How does one 'search by radical' effectively?

Many a time I find myself reading some physical book, seeing a unknown kanji, and having to spend way too much time looking for it in a sea of radicals. What I’m wondering is, how can one master this search system? At times I can search the radical here on WK by it’s ‘name’, but sometimes I’m not so lucky, as WK doesn’t have as many kanji in it’s system as the typical dictionary would. I was thinking of learning the concept behind the way kanji are written, and then somehow SRSing each radical into my head. Is that a good option? Or do y’all have a better way?

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I tend to use Jisho’s functionality for this, it lists the radicals by number of strokes.

It takes a while at first, but as you learn more you get a feel for how kanji are divided into radicals (also Jisho allows for quite a bit of leeway with similar/partial radicals on occasion)

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I do use Jisho.org as well. I have found it becoming slightly less time consuming, but I still feel like there has to be a way to get it down by heart so that it’s a real quick process.

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Quickest might be learning how kanji tend to be written and using something like https://kanji.sljfaq.org/

It lets you ignore stroke order too, which can be useful sometimes, but most kanji follow a set of default rules for stroke order.

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Can you give us an example of something you wanted to search and how it went?

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Y’know, I can never get those damn handwritten systems to work lol. EVERY time I draw a kanji out, it literally cannot find it. But as you mentioned, I might need to study up on the composition of kanji a bit more. Thanks for the link and replies.

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I have a fair bit of trouble with many of them, but that particular one has yet to let me down

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When I want to search by WK radical I tend to use this site: Multi-Radical Kanji Search (WTK-Search). It allows you to enter a list of WK radical names to look up kanji.

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Pretty much any search-by-radical method is going to be slow. If you’re going to be reading physical media I’d recommend working out a dictionary lookup setup that avoids it, ie either handwriting recognition on smartphone or a dedicated electronic dictionary, or else a point-phone-camera-at-text lookup that somebody mentioned in a different thread recently.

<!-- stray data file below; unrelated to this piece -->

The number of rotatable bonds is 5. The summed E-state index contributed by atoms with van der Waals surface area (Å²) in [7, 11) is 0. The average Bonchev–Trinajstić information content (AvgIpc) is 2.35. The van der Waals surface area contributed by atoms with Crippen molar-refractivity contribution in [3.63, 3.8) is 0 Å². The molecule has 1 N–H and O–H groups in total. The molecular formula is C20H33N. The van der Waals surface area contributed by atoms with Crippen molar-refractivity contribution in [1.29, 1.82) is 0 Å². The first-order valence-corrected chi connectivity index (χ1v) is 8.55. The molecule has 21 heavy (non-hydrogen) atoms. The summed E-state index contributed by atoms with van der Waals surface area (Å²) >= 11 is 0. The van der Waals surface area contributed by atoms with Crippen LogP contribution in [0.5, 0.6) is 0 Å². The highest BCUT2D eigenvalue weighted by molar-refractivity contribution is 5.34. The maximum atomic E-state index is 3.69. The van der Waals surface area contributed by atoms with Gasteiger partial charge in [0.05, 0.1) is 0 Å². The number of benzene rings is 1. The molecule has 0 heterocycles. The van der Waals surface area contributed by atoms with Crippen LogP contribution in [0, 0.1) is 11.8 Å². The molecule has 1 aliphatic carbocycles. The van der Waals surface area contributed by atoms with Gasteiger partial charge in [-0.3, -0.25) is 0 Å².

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Ohhh, I thought something like this only existed in my imagination! Thank you!

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https://jotoba.de has a really cool search-by-radical feature.

First, it has a search box for narrowing down radicals, so if you know any kanji with that radical/part it will find the part you want. I find this is much faster than looking for the right radical by scanning a long list of them. (You can of course also search by the radical name or by scanning through the last manually.)

Second, it’s contextually aware. Let’s say you see the word 困難, but you don’t know the second kanji. If you put the first kanji in the regular search box, the radical search suggestions are automatically restricted to characters that can appear after 困. In this case, it actually gives 困難 as the second suggestion even without selecting a single radical.

But of course if you select a radical (in my case I chose ⺾) it narrows further.

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Thanks. I had this dictionary bookmarked but never used it. I think I will now that I know of this feature.

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I find handwriting recognition usually the fastest way to search. The time you spend searching for the radicals you could have already written the kanji in like 5 seconds. This is if you are familiar with the parts of the kanji. At least Shirabe Jisho on iOS works reasonably well.

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If it isn’t obvious, you can write Kanji on Windows (probably with touchscreen, Microsoft IME). On Android, I use Google Keyboard with 手書き layout.

If you have a good idea of radicals, it would probably work better than OCR.

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Yomiwa on iOS also does a decent job of doing this sort of narrowing of choices when searching by radical. That’s definitely my go-to method if I can’t guess the reading.

It also has a pretty awesome camera-detection capability as someone pointed out to me recently (blowing my mind).

Lastly, it also supports handwriting recognition, of course, but I’ve yet to become very good at that. My handwriting is terrible (poor sense of proportion and comically bad basic drawing skills). Even with correct stroke order my poor phone has a hard time trying to figure out what I’m writing.

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